It's difficult to understand and appreciate why the U.S. and global economies are in so much trouble today without understanding the truth about the unemployment rate and why automation and Artificial Intelligence are rapidly gobbling up nearly all human jobs. Despite the high-spun propaganda emanating from Washington, Wall Street, and Silicon Valley, this is an accelerating trend that is already leading to a Malthusian nightmare. For those who have not read my book yet, this article should give you some interesting thoughts to consider until you read the book. After watching those two videos, it should be clear that there is no technical or logical way for the U.S. and global economies to magically offset the number of human jobs that Artificial Intelligence and automation are devouring. This is why the real unemployment rate today is actually over 22% and it will continue rising to 50-75% within your lifetime (assuming you were born after 1955).
The recent technological advancement within artificial intelligence, the "Internet of Things", and robotics has generated significant impact on traditional businesses, causing decreasing profit margins across several sectors, whereas most of the big winners in the Wall Street IPOs are companies with innovative ideas from Facebook (NASDAQ: FB) and Twitter, (NASDAQ: TWTR) to Snapchat (NYSE: SNAP). There are two common determining factors among those successful IPOs: Ideation and User Generated Content (UGC). In the era of big data and artificial intelligence, we will soon be able to create the tools to better capture the value from ideation and UGC, as well as spur economic growth by capitalizing on human ingenuity. With the ever-accelerating developments in technology, the world is in the process of moving from a consumer economy to a knowledge-based economy, and from a debt- based system to an equity based system, which will include movement from tangible assets to intangible assets. Hence we envision that our world economic system will operate on a new growth formula.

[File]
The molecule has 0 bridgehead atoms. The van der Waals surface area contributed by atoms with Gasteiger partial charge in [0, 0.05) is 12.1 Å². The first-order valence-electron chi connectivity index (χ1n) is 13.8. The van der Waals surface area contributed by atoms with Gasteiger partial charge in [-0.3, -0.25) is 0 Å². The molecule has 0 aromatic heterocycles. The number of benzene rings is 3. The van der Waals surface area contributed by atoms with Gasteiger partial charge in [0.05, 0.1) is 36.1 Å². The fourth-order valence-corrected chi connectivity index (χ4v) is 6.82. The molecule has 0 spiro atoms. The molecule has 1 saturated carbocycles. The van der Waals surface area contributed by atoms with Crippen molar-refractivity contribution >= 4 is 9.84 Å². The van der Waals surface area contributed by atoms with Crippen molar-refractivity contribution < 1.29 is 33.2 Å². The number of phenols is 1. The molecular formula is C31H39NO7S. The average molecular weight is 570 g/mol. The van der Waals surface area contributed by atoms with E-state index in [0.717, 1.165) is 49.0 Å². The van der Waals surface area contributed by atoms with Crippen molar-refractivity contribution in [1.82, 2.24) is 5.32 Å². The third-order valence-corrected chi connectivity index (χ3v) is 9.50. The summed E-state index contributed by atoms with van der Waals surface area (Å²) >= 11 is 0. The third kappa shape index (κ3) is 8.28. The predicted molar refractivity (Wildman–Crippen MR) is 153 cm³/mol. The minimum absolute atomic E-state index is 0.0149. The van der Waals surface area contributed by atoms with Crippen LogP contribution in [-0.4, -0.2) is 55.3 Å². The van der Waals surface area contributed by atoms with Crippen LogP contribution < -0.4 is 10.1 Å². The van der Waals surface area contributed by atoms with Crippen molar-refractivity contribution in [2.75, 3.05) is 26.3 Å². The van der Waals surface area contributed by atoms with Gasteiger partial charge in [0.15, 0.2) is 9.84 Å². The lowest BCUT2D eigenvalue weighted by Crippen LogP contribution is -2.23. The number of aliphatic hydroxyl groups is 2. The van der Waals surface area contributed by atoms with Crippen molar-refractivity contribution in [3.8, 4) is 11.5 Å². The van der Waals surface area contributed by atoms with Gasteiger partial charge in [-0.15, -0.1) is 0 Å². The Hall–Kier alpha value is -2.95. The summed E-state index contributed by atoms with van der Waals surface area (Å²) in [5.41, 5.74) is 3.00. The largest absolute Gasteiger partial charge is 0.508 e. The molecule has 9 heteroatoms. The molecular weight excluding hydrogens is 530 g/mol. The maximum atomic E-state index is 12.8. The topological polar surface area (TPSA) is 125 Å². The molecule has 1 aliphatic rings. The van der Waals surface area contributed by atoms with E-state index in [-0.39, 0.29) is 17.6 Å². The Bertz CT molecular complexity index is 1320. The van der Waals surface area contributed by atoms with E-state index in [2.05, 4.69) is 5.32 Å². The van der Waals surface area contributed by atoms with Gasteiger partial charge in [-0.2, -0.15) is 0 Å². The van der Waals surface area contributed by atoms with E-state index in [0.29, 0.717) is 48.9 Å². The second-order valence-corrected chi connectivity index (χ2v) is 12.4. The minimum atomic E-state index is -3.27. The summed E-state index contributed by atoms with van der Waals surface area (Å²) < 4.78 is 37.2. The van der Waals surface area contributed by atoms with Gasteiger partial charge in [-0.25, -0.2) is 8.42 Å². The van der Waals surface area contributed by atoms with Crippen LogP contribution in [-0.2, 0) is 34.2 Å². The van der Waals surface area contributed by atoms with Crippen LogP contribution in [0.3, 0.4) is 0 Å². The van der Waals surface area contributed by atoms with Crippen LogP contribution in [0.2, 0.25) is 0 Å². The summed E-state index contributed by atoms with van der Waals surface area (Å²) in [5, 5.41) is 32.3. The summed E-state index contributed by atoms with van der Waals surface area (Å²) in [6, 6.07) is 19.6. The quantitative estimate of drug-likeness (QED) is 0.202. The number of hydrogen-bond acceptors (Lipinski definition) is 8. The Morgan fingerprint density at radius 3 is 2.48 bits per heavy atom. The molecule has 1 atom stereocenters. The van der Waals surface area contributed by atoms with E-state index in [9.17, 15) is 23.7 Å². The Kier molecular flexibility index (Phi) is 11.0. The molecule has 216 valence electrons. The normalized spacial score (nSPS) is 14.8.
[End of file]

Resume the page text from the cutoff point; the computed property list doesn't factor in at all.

Nearly two decades ago, a 10-year-old shareholder stood in front of a microphone here and asked Warren Buffett how the Internet would reshape companies. Buffett, the chairman and CEO of Berkshire Hathaway, said fairly little. He saw a threat in the Internet, but said he was unsure how it would ultimately affect his investments, according to a report at the time. On Saturday, that same shareholder, Thomas Kamei, now a 27-year-old investor based in New York, submitted an updated version of his question at Berkshire's annual meeting. This time, Kamei focused on artificial intelligence, a technology that threatens to upend the economy just as the Internet did years before.
The technology world is on the verge of one of its biggest ever waves of disruption, as the intersection of the Internet of Things and Real Time Communications gives birth to the Exchange of Everything. This new concept is reminiscent of the technology trend that swept through Wall Street back in the 1990s. I came into Wall Street fresh out of college, building trading floor technology that helped firms keep up with the growth of the public markets and introduction of new platforms. This meant building and engineering sophisticated trader voice applications connecting thousands of participants – buyers, sellers, brokers, banks and, of course, exchanges. It was'real time all the time' with 24-hour global trades emerging, where seconds meant millions and there was no tolerance for anything other than'pin drop' audio.